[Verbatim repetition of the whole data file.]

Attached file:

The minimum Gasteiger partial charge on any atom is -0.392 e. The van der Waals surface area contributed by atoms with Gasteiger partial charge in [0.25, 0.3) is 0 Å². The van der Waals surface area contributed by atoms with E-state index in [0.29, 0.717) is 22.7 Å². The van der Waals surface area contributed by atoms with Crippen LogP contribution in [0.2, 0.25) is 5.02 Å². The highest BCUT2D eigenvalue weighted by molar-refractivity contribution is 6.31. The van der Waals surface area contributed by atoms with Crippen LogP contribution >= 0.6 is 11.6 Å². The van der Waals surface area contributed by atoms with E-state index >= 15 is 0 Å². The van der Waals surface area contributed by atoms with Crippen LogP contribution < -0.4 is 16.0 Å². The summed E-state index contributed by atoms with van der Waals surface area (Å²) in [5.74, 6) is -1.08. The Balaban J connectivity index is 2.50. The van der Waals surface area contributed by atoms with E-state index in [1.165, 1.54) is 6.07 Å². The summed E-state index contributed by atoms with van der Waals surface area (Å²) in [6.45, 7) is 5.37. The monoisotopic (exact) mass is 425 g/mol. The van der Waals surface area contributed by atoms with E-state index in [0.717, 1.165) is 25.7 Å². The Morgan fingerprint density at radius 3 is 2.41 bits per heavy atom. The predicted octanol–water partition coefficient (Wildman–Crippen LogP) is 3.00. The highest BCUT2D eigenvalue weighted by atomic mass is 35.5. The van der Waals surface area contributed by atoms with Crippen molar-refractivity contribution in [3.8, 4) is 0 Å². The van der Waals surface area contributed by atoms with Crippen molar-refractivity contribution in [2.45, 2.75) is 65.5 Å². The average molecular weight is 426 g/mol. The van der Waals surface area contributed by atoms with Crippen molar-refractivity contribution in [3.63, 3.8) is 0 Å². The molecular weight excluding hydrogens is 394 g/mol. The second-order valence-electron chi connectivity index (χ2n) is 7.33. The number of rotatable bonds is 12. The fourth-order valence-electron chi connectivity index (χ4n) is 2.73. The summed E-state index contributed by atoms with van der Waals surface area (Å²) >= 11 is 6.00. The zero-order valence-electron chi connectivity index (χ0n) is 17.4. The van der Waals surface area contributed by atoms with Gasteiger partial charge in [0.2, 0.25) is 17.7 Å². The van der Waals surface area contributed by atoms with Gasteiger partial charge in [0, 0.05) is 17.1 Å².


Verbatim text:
The minimum Gasteiger partial charge on any atom is -0.392 e. The van der Waals surface area contributed by atoms with Gasteiger partial charge in [0.25, 0.3) is 0 Å². The van der Waals surface area contributed by atoms with E-state index in [0.29, 0.717) is 22.7 Å². The van der Waals surface area contributed by atoms with Crippen LogP contribution in [0.2, 0.25) is 5.02 Å². The highest BCUT2D eigenvalue weighted by molar-refractivity contribution is 6.31. The van der Waals surface area contributed by atoms with Crippen LogP contribution >= 0.6 is 11.6 Å². The van der Waals surface area contributed by atoms with E-state index >= 15 is 0 Å². The van der Waals surface area contributed by atoms with Crippen LogP contribution < -0.4 is 16.0 Å². The summed E-state index contributed by atoms with van der Waals surface area (Å²) in [5.74, 6) is -1.08. The Balaban J connectivity index is 2.50. The van der Waals surface area contributed by atoms with E-state index in [1.165, 1.54) is 6.07 Å². The summed E-state index contributed by atoms with van der Waals surface area (Å²) in [6.45, 7) is 5.37. The monoisotopic (exact) mass is 425 g/mol. The van der Waals surface area contributed by atoms with E-state index in [0.717, 1.165) is 25.7 Å². The Morgan fingerprint density at radius 3 is 2.41 bits per heavy atom. The predicted octanol–water partition coefficient (Wildman–Crippen LogP) is 3.00. The highest BCUT2D eigenvalue weighted by atomic mass is 35.5. The van der Waals surface area contributed by atoms with Crippen molar-refractivity contribution in [3.8, 4) is 0 Å². The van der Waals surface area contributed by atoms with Crippen molar-refractivity contribution in [2.45, 2.75) is 65.5 Å². The average molecular weight is 426 g/mol. The van der Waals surface area contributed by atoms with Crippen molar-refractivity contribution in [3.63, 3.8) is 0 Å². The molecular weight excluding hydrogens is 394 g/mol. The second-order valence-electron chi connectivity index (χ2n) is 7.33. The number of rotatable bonds is 12. The fourth-order valence-electron chi connectivity index (χ4n) is 2.73. The summed E-state index contributed by atoms with van der Waals surface area (Å²) >= 11 is 6.00. The zero-order valence-electron chi connectivity index (χ0n) is 17.4. The van der Waals surface area contributed by atoms with Gasteiger partial charge in [0.2, 0.25) is 17.7 Å². The van der Waals surface area contributed by atoms with Gasteiger partial charge in [0, 0.05) is 17.1 Å².